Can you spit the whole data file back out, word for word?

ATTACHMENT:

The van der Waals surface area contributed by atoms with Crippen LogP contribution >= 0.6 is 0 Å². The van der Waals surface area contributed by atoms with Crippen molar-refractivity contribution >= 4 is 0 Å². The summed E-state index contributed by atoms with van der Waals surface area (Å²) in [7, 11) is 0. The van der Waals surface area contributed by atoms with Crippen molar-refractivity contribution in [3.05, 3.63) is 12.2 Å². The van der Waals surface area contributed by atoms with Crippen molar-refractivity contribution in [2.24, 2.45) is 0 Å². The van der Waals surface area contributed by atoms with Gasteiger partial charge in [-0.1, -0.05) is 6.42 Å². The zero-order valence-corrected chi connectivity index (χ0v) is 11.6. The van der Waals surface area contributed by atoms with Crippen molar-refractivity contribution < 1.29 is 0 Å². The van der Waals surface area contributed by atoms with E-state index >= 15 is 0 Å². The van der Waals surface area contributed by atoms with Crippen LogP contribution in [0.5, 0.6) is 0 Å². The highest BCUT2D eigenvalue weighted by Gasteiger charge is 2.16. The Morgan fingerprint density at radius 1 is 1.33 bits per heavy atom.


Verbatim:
The van der Waals surface area contributed by atoms with Crippen LogP contribution >= 0.6 is 0 Å². The van der Waals surface area contributed by atoms with Crippen molar-refractivity contribution >= 4 is 0 Å². The summed E-state index contributed by atoms with van der Waals surface area (Å²) in [7, 11) is 0. The van der Waals surface area contributed by atoms with Crippen molar-refractivity contribution in [3.05, 3.63) is 12.2 Å². The van der Waals surface area contributed by atoms with Crippen molar-refractivity contribution in [2.24, 2.45) is 0 Å². The van der Waals surface area contributed by atoms with Gasteiger partial charge in [-0.1, -0.05) is 6.42 Å². The zero-order valence-corrected chi connectivity index (χ0v) is 11.6. The van der Waals surface area contributed by atoms with Crippen molar-refractivity contribution < 1.29 is 0 Å². The van der Waals surface area contributed by atoms with E-state index >= 15 is 0 Å². The van der Waals surface area contributed by atoms with Crippen LogP contribution in [0.5, 0.6) is 0 Å². The highest BCUT2D eigenvalue weighted by Gasteiger charge is 2.16. The Morgan fingerprint density at radius 1 is 1.33 bits per heavy atom.